In my last post, I wrote about a conference call I had with Oracle, in which they talked about their strategy for the small and midsize business market. At the end, I said there would be another large-enterprise vendor talking about its new emphasis on small businesses. The vendor is Cisco, and the new emphasis seems like it has the potential to be important for the small business networking market.
I spoke with Mark Monday, vice president of marketing at Cisco, about the changes Cisco is making in their product line, their strategies, and their means of moving products from warehouse to customer. Put it all together, and it could make a real difference in the products you consider for your small-business network.
Cisco has just announced a new round of initiatives aimed at small businesses, which they define as companies with less than 100 employees. They’ve looked at the market in more detail as part of their commercial focus, and the outcome of their research isn't surprising: The small and midsize business market is very large (around $10B), and Cisco hasn't been getting as much market share as they thought they could. Why is that? Well, Cisco has a reputation for building hardware that is enterprise-ready but hard to deploy and manage. A small business owner can solve that by hiring a VAR or integrator to do the installation and maintenance, but the reputation, once again, is that Cisco channel partners (the VARS and integrators selling Cisco gear) charge a lot for their services because they've had to eat such a large up-front learning curve. It's not an overall reputation that leads to a lot of small-business sales.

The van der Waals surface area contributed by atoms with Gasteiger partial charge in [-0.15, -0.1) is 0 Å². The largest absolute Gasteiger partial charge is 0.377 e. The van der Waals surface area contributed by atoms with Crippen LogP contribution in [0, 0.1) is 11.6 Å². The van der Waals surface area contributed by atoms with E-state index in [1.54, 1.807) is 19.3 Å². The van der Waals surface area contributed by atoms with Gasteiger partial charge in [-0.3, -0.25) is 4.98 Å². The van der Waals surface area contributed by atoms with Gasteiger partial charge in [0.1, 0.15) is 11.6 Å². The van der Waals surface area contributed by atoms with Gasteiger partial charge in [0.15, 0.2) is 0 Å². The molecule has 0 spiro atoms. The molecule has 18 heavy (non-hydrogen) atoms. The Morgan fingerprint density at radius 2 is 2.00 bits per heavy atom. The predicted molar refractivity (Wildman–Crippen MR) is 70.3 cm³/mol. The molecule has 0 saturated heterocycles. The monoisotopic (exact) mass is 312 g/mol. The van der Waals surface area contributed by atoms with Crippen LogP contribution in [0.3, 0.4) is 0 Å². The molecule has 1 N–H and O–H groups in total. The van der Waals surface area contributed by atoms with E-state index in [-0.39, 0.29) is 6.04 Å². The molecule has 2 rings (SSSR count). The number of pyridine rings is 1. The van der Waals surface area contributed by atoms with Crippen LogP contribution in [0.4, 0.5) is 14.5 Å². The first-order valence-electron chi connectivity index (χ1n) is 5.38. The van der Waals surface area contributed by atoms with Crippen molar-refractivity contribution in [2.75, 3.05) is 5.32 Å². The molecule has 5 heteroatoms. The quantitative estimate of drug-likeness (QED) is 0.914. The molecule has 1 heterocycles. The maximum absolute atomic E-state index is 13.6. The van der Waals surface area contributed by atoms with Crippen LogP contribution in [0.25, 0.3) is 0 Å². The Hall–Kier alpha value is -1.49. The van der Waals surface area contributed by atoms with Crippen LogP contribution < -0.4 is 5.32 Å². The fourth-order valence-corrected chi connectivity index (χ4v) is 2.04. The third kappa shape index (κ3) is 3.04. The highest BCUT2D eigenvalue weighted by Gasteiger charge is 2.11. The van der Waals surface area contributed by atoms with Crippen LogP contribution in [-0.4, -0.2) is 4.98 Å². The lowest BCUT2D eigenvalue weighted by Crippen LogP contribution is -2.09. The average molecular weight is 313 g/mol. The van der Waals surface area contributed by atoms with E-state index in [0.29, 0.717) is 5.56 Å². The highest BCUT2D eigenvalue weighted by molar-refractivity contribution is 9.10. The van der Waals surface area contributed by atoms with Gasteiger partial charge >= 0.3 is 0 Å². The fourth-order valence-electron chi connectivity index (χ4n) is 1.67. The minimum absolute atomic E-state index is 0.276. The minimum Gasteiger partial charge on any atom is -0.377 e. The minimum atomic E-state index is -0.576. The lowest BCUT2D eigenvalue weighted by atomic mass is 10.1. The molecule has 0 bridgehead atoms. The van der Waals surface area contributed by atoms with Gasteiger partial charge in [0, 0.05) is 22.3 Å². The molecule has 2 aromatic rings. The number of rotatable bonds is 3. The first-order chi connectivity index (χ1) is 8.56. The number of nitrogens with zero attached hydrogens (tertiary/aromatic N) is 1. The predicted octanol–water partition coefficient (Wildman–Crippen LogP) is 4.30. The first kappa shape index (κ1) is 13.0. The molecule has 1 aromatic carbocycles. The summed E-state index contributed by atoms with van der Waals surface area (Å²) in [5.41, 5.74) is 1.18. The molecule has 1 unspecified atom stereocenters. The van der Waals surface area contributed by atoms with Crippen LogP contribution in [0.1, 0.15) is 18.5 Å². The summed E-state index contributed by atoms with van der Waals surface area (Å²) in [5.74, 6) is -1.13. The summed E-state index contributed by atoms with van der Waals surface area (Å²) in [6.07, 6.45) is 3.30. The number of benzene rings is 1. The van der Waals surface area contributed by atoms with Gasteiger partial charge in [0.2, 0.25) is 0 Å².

Cisco has decided to address their problems in reaching people who buy network equipment for small businesses by doing four things. First, the company created a new technology group focused on building products and solutions for the small business market. (Mark runs one of the business units within the group.) Second, Cisco created a new marketing focus and assigned a VP for small business marketing. Third, they're creating a new presence/community on the Web for resellers and customers. This community-based approach isn't unique, but it's interesting to see Cisco leaning more heavily on the community of users and resellers to help build confidence in small business technical and purchasing folks. As part of all the marketing and community-based activity, they’re also refocusing a small business sales unit, complete with a VP. The fourth thing is they're looking at how they’re supporting the small businesses and partners and creating the STAC (Small business Technical Assistance Center). They recognize that supporting the small business is different than supporting the enterprise IT person.